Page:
The Buzz

Here's Why Russia's 'New' Tu-160M2 Could Be NATO's Worst Nightmare

Russia’s fleet of new build Tupolev Tu-160M2 Blackjack strategic bombers will be equipped with upgraded engines that would extend the range of the aircraft by roughly 600 miles. The massive Mach 2.0 capable bombers are also expected to receive a new generation of stealthy long-range cruise missiles as their main armament.

According to Russian deputy defense minister Yuri Borisov, engine manufacturer Kuznetsov is working on the development of a modernized version of the NK-32 afterburning turbofan for the new Tu-160M2 variant.

"In its upgraded version, it [the engine] will be 10% more efficient, which will make it possible to increase the flight range of the strategic bomber by about 1,000 km," Borisov said during his visit to the Kuznetsov plant in Samara according to TASS.

Development of the Tu-160M2 is proceeding on schedule according to Borisov.

“The work is proceeding, by and large, according to schedule so far. As for the engine, this is the basic unit, which will determine the performance characteristics of the new plane," Borisov said.

Recommended: How Israel Takes U.S. Weapons and Makes Them Better.

Recommended: North Korea’s Most Lethal Weapon Isn’t Nukes.

Recommended: 5 Worst Guns Ever Made.

But the engines are only one part of the modernization of the Tu-160. The aircraft are essentially going to be gutted and fitted with completely new avionics and weapons.

“We are going to purchase the entire fleet of our strategic Tu-160 bombers in their new version and carry out heavy upgrade of operational aircraft where only the fuselage will remain while all the onboard radio-electronic equipment and engines will be replaced,” Borosov said. “That is why, we will get the renewed fleet of strategic aircraft somewhere by 2030.”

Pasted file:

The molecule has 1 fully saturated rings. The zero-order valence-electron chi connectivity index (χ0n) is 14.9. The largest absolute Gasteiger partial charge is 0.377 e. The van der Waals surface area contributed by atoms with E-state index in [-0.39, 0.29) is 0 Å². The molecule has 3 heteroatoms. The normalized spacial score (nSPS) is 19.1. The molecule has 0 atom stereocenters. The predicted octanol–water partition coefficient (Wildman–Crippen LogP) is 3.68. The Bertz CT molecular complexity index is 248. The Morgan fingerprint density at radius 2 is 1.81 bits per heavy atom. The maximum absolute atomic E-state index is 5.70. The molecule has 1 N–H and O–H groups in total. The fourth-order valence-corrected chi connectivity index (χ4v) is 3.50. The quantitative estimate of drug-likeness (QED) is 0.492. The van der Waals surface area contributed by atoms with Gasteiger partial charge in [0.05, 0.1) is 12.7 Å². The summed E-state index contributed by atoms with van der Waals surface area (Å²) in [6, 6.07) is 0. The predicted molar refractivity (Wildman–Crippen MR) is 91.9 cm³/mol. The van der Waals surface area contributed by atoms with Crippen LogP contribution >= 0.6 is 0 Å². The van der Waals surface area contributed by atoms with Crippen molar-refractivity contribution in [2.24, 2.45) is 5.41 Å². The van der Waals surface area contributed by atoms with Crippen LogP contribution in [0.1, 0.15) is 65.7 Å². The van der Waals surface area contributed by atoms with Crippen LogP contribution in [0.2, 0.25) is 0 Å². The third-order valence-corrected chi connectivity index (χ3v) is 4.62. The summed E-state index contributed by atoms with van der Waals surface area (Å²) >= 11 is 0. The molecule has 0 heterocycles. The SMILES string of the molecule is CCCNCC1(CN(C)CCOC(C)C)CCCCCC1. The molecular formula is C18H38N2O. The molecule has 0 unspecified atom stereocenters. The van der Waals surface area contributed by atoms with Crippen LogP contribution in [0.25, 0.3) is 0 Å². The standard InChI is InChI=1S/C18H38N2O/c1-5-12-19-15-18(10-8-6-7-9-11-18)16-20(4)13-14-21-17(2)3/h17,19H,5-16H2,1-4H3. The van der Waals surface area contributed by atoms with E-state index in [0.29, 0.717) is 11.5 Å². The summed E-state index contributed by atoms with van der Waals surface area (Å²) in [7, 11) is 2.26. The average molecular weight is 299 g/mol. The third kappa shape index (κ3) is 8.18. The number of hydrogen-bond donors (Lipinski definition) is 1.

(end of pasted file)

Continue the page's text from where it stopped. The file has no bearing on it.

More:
While the new Tu-160M2 will receive some low observable coatings, the Blackjack remains primarily a cruise missile carrier. Unlike American bombers such as the Northrop Grumman B-2 Spirit or the B-21 Raider, the Russian Air Force relies primarily on long-range standoff weapons to strike targets inside heavily defended airspace. As such, the Tu-160M2 will receive stealthy next-generation long-range cruise missiles.

"Alongside, we are developing new airborne weapons, and you can’t compare the Tu-160 plane with the Kh-55, Kh-550 and even Kh-101 missiles and the plane, which we hope to get serial-produced by the 2030s with new airborne weapons that will have quite different ranges," Borisov said.

For Russia, given the role that its bombers play in both its conventional and nuclear doctrine, the upgraded Tu-160M2 seems to be a commonsense and relatively affordable way to recapitalize its fleet. Certainly, it is a more cost effective and technically feasible route than immediately trying to move directly into program to develop a stealth bomber such as the PAK-DA.

Eventually, Russia will probably develop and field a PAK-DA, but the Tu-160M2 should suffice for the short to medium term future.

Dave Majumdar is the defense editor for The National Interest. You can follow him on Twitter: @davemajumdar.

Image: Creative Commons.